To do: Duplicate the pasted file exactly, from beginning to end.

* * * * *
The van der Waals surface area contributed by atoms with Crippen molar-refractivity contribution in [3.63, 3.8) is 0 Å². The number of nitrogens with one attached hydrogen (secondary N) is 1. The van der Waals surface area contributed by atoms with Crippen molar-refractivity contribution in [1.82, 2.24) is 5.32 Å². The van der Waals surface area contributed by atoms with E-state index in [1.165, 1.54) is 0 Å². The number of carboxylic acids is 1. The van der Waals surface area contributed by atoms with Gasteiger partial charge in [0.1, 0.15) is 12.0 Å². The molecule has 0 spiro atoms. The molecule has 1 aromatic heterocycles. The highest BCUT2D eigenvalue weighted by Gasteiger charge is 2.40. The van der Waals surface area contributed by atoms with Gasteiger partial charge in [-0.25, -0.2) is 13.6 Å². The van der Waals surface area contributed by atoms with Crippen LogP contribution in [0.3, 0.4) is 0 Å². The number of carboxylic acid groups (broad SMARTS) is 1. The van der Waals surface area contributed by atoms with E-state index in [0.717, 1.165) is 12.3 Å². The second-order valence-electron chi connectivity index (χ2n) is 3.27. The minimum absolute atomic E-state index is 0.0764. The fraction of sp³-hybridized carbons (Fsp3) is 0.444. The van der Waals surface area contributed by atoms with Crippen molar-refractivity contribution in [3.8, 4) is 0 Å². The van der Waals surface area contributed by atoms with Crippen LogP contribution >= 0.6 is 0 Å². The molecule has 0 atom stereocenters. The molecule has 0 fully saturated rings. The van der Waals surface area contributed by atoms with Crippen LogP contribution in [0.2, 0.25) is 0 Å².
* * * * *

The van der Waals surface area contributed by atoms with Crippen molar-refractivity contribution in [3.63, 3.8) is 0 Å². The number of nitrogens with one attached hydrogen (secondary N) is 1. The van der Waals surface area contributed by atoms with Crippen molar-refractivity contribution in [1.82, 2.24) is 5.32 Å². The van der Waals surface area contributed by atoms with E-state index in [1.165, 1.54) is 0 Å². The number of carboxylic acids is 1. The van der Waals surface area contributed by atoms with Gasteiger partial charge in [0.1, 0.15) is 12.0 Å². The molecule has 0 spiro atoms. The molecule has 1 aromatic heterocycles. The highest BCUT2D eigenvalue weighted by Gasteiger charge is 2.40. The van der Waals surface area contributed by atoms with Gasteiger partial charge in [-0.25, -0.2) is 13.6 Å². The van der Waals surface area contributed by atoms with Crippen LogP contribution in [0.3, 0.4) is 0 Å². The number of carboxylic acid groups (broad SMARTS) is 1. The van der Waals surface area contributed by atoms with E-state index in [0.717, 1.165) is 12.3 Å². The second-order valence-electron chi connectivity index (χ2n) is 3.27. The minimum absolute atomic E-state index is 0.0764. The fraction of sp³-hybridized carbons (Fsp3) is 0.444. The van der Waals surface area contributed by atoms with Crippen molar-refractivity contribution in [3.8, 4) is 0 Å². The van der Waals surface area contributed by atoms with Crippen LogP contribution >= 0.6 is 0 Å². The molecule has 0 atom stereocenters. The molecule has 0 fully saturated rings. The van der Waals surface area contributed by atoms with Crippen LogP contribution in [0.2, 0.25) is 0 Å².